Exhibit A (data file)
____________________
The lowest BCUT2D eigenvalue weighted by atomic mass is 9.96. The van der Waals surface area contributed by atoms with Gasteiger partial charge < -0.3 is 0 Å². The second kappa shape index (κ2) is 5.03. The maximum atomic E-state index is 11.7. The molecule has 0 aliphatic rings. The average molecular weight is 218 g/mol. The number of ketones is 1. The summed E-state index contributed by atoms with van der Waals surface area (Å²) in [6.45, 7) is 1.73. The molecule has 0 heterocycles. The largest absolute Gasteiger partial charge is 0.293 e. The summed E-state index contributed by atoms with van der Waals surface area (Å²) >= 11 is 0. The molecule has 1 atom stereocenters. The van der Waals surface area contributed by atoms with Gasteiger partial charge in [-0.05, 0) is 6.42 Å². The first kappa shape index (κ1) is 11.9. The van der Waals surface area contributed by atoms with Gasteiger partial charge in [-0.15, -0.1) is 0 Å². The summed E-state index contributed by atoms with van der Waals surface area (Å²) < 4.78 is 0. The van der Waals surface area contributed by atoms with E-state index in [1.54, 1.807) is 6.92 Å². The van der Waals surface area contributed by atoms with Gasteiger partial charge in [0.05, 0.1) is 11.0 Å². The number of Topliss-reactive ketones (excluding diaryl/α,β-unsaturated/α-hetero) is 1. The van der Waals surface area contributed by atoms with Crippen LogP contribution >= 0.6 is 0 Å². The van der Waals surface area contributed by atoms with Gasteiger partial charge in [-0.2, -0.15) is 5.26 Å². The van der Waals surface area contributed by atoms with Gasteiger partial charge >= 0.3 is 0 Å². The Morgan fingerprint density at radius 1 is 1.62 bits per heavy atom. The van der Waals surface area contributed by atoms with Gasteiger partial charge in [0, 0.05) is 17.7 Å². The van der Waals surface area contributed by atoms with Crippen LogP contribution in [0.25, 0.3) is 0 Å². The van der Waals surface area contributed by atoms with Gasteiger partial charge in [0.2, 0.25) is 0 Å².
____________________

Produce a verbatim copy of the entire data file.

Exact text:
The lowest BCUT2D eigenvalue weighted by atomic mass is 9.96. The van der Waals surface area contributed by atoms with Gasteiger partial charge < -0.3 is 0 Å². The second kappa shape index (κ2) is 5.03. The maximum atomic E-state index is 11.7. The molecule has 0 aliphatic rings. The average molecular weight is 218 g/mol. The number of ketones is 1. The summed E-state index contributed by atoms with van der Waals surface area (Å²) in [6.45, 7) is 1.73. The molecule has 0 heterocycles. The largest absolute Gasteiger partial charge is 0.293 e. The summed E-state index contributed by atoms with van der Waals surface area (Å²) >= 11 is 0. The molecule has 1 atom stereocenters. The van der Waals surface area contributed by atoms with Gasteiger partial charge in [-0.05, 0) is 6.42 Å². The first kappa shape index (κ1) is 11.9. The van der Waals surface area contributed by atoms with Gasteiger partial charge in [-0.15, -0.1) is 0 Å². The summed E-state index contributed by atoms with van der Waals surface area (Å²) < 4.78 is 0. The van der Waals surface area contributed by atoms with E-state index in [1.54, 1.807) is 6.92 Å². The van der Waals surface area contributed by atoms with Gasteiger partial charge in [0.05, 0.1) is 11.0 Å². The number of Topliss-reactive ketones (excluding diaryl/α,β-unsaturated/α-hetero) is 1. The van der Waals surface area contributed by atoms with Crippen LogP contribution >= 0.6 is 0 Å². The van der Waals surface area contributed by atoms with Gasteiger partial charge in [-0.2, -0.15) is 5.26 Å². The van der Waals surface area contributed by atoms with Gasteiger partial charge >= 0.3 is 0 Å². The Morgan fingerprint density at radius 1 is 1.62 bits per heavy atom. The van der Waals surface area contributed by atoms with Gasteiger partial charge in [0, 0.05) is 17.7 Å². The van der Waals surface area contributed by atoms with Crippen LogP contribution in [0.25, 0.3) is 0 Å². The van der Waals surface area contributed by atoms with Gasteiger partial charge in [0.2, 0.25) is 0 Å².